headbutler.com – Jean Rhys
READER REPORT: “Wearing sandals, I stepped in a fire ants nest this evening while walking the dog. Beastly stinging and itching and annoyance at the world and everyone in it. Got the bright idea to slather on Egyptian Magic. Amazing.”
Harper Lee, Harper Lee: Doesn’t it seem like a year ago that Harper Lee’s publisher unleashed “Go Set a Watchman” and a million people bought it? Now that’s over and we can consider a truly great book written by a woman. Strike those last three words. Strike that entire literary ghetto. Consider a great book. Period.
The favorite writer of Jacqueline Kennedy Onassis is rumored to have been Jean Rhys (1890-1979). If so, that says a lot, for the main character in a novel by Rhys tends to be a woman in her 30s who is losing her ability to attract men. She drinks. She lives in a cheap hotel. She has no expectations that things will get better for her — indeed, she almost wills life to get worse.
Jean Rhys was a first-tier writer who deserves to be widely known, and I can easily understand why — on literary grounds alone — Mrs. Onassis would elevate her to her personal pantheon. I can also understand why Mrs. Onassis might identify with a Jean Rhys character: Mrs. Onassis was notoriously tight. I’m guessing here, but I’d bet she had an irrational fear that she had to hold on to every dollar lest she end up poor and alone — a bag lady. She wouldn’t be the first to feel this way; any number of rich people I know seem to tell themselves daily, “This could all go away.” [To buy the paperback of ‘After Leaving Mr. Mackenzie’ from Amazon, click here.]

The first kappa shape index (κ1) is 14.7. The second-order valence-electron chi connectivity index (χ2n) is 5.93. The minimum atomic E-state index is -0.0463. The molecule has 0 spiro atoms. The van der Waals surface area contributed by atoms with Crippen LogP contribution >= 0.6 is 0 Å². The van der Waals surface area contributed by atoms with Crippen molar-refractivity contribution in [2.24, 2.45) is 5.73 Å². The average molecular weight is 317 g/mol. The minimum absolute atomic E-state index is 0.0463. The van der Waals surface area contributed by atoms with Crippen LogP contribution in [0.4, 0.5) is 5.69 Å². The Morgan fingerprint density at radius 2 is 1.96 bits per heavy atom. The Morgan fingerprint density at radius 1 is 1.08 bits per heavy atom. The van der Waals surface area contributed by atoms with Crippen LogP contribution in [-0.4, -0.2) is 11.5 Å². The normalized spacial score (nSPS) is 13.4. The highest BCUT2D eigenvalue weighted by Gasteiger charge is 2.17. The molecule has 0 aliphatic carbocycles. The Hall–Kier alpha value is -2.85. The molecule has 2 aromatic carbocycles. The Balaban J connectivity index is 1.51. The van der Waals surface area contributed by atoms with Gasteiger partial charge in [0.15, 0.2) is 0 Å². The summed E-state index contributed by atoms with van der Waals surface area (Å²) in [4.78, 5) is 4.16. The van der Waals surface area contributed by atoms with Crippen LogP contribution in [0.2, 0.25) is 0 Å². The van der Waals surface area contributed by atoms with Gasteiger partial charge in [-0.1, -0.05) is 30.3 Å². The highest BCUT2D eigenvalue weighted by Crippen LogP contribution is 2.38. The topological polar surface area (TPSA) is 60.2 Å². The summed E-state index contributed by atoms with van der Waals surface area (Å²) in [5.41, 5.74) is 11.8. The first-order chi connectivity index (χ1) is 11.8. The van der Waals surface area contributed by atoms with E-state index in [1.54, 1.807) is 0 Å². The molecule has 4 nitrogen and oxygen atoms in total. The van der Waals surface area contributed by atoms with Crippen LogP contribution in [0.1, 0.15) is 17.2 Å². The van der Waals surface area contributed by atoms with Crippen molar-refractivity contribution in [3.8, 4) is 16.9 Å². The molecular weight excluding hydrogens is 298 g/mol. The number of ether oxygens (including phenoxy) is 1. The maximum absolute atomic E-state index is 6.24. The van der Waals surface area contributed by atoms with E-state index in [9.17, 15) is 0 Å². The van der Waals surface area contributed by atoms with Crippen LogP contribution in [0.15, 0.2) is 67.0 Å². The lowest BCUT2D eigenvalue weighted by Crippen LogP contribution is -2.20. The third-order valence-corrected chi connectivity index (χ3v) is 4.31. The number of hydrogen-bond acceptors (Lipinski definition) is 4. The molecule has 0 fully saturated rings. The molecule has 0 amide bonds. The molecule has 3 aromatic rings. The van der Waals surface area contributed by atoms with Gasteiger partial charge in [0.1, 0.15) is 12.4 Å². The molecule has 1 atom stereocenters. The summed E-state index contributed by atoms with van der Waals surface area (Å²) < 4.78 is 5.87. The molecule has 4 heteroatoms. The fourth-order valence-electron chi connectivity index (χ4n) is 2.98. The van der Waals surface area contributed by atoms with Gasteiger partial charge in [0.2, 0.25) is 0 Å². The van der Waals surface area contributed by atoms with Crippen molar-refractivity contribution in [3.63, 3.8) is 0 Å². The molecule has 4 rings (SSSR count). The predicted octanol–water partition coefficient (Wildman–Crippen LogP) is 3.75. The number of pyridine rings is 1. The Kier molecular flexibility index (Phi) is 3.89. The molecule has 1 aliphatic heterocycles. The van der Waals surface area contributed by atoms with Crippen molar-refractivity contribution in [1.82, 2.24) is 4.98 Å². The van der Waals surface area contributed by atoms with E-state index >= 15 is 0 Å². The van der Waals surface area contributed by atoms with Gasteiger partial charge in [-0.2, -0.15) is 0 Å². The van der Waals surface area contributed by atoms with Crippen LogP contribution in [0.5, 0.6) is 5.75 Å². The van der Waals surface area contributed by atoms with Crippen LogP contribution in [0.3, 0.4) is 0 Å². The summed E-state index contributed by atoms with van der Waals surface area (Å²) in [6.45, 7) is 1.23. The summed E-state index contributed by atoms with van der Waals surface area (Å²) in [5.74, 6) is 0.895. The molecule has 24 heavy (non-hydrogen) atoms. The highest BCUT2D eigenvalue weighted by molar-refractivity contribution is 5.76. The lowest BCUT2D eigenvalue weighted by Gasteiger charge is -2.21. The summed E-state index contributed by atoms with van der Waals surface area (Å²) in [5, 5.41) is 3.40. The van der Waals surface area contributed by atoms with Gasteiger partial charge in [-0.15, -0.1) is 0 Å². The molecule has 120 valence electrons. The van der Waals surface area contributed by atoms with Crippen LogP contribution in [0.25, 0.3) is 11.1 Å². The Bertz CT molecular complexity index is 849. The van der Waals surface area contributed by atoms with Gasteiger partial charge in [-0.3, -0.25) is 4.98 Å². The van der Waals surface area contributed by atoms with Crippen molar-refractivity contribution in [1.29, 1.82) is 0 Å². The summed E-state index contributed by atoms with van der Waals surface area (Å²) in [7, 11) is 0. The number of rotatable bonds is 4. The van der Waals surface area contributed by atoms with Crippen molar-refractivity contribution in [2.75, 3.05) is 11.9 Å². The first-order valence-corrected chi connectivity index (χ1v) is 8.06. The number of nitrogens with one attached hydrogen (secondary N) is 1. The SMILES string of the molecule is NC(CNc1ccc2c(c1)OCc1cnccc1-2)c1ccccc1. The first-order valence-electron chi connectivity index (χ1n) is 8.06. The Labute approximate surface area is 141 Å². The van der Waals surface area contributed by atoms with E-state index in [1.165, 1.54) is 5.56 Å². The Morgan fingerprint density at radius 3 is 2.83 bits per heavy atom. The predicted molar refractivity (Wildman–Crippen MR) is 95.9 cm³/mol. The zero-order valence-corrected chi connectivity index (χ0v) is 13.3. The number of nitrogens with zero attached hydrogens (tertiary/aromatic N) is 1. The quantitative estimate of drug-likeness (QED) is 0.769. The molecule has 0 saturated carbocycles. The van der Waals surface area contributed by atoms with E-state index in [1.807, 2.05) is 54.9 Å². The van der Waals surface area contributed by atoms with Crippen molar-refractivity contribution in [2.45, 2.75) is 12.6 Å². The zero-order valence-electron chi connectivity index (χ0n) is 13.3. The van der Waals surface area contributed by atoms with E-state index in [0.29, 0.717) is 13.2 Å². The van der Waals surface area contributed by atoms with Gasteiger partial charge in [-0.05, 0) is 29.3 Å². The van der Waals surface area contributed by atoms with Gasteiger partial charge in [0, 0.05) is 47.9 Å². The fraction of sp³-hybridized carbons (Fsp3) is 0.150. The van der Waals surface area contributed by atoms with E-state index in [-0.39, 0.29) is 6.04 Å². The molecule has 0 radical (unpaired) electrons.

For Julia Martin — the main character in ‘After Leaving Mr. Mackenzie’ (1930), probably the finest of the novels by Rhys — it has all gone away. It’s the late 1920s, and Julia’s in Paris, where her nightly companion is a bottle rather than a man. Outside, there’s an endless party, but she stays in her gloomy room all day, reading. And musing:
She found pleasure in memories, as an old woman might have done. Her mind was a confusion of memory and imagination. It was always places that she thought of, not people. She would lie thinking of the dark shadows of houses in a street white with sunshine; or trees with slender black branches and young green leaves, like the trees of a London square in spring; or of a dark-purple sea, the sea of a chromo or of some tropical country that she had never seen.